The Physical Environment
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Earth System

Day length and seasons

Day length is determined by the length of time the Sun is above the horizon. Day length changes through the year as the orientation of the Earth to the Sun changes. The circle of illumination is the imaginary circle that separate day from night.

Variations in day length

Figure 2.14 Variations in day length.

Figure 2.14 shows two extreme cases, the December and June solstices. Note during December that more of a given latitude in the Southern hemisphere is exposed to the Sun. This is the longest day of the year for those living poleward of the Equator. In June the opposite occurs with longer day length in the Northern hemisphere. Note that in both cases, the circle of illumination bisects the Equator (cuts it in half). The Equator is the only place on Earth that experiences equal day length every day of the year. The Earth's axis is neither inclined toward or away from the Sun on the equinoxes and so the circle of illumination cuts all latitudes in half resulting in equal day length for the entire Earth.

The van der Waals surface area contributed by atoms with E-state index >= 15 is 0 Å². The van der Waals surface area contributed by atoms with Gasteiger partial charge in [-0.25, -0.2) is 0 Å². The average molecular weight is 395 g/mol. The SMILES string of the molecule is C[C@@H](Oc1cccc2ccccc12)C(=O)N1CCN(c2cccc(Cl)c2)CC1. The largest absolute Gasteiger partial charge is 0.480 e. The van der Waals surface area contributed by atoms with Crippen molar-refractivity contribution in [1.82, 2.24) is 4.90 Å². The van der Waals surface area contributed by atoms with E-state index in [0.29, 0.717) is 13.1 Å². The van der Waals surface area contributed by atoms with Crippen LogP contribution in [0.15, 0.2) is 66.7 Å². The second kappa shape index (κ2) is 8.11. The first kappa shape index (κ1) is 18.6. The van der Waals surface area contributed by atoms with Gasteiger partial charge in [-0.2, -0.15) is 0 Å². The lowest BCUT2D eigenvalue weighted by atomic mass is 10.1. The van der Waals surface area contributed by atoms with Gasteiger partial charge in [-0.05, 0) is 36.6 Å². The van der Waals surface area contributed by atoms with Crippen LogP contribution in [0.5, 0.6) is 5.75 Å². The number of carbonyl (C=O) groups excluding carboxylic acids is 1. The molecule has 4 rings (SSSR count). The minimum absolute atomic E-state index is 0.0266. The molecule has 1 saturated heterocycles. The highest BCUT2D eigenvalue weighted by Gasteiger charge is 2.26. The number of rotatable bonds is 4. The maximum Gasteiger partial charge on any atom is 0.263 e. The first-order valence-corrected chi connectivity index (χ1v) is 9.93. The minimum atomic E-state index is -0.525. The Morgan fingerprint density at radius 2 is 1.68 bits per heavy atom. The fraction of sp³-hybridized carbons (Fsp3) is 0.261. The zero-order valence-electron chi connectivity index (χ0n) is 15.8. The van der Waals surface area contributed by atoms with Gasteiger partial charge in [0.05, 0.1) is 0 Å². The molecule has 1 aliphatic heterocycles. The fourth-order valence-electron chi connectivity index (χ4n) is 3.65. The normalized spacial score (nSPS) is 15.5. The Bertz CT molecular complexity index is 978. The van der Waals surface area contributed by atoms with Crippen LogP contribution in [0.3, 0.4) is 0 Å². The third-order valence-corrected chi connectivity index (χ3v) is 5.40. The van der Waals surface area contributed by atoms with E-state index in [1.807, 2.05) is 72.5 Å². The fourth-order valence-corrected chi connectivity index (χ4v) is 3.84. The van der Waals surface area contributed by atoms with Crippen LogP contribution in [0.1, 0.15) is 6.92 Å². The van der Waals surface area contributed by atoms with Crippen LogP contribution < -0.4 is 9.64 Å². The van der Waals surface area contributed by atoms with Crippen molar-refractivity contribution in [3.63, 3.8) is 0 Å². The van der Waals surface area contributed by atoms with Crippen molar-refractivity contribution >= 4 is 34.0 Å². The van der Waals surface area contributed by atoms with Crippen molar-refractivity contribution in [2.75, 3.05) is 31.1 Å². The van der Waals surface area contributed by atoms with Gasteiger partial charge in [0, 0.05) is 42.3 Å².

To summarize the changing seasonal conditions:

Table 2.1 Earth- Sun Relations and Season

 

   SPRING EQUINOX

  WINTER SOLSTICE

AUTUMNAL EQUINOX

  SUMMER SOLSTICE

Date

March 21

December 22

Sept. 23

June 21

Subsolar Point

0o 

23 1/2o S

0o 

23 1/2o N

Tangent Rays

North and South Poles

Arctic and Antarctic Circles

North and South Poles

Arctic and Antarctic Circles

  Day length

12 hour day length everywhere

24 hours of darkness at North Pole; 24 hours day light at South Pole; 12 hours day light at Equator

12 hour day length everywhere

24 hours of darkness at South Pole; 24 hours day light at North Pole; 12 hours day light at  Equator

 

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For Citation: Ritter, Michael E. The Physical Environment: an Introduction to Physical Geography.
Date visited.  http://www.earthonlinemedia.com/ebooks/tpe_3e/title_page.html

2003 - 2014 Michael Ritter (tpeauthor@mac.com)
Last revised 6/5/12

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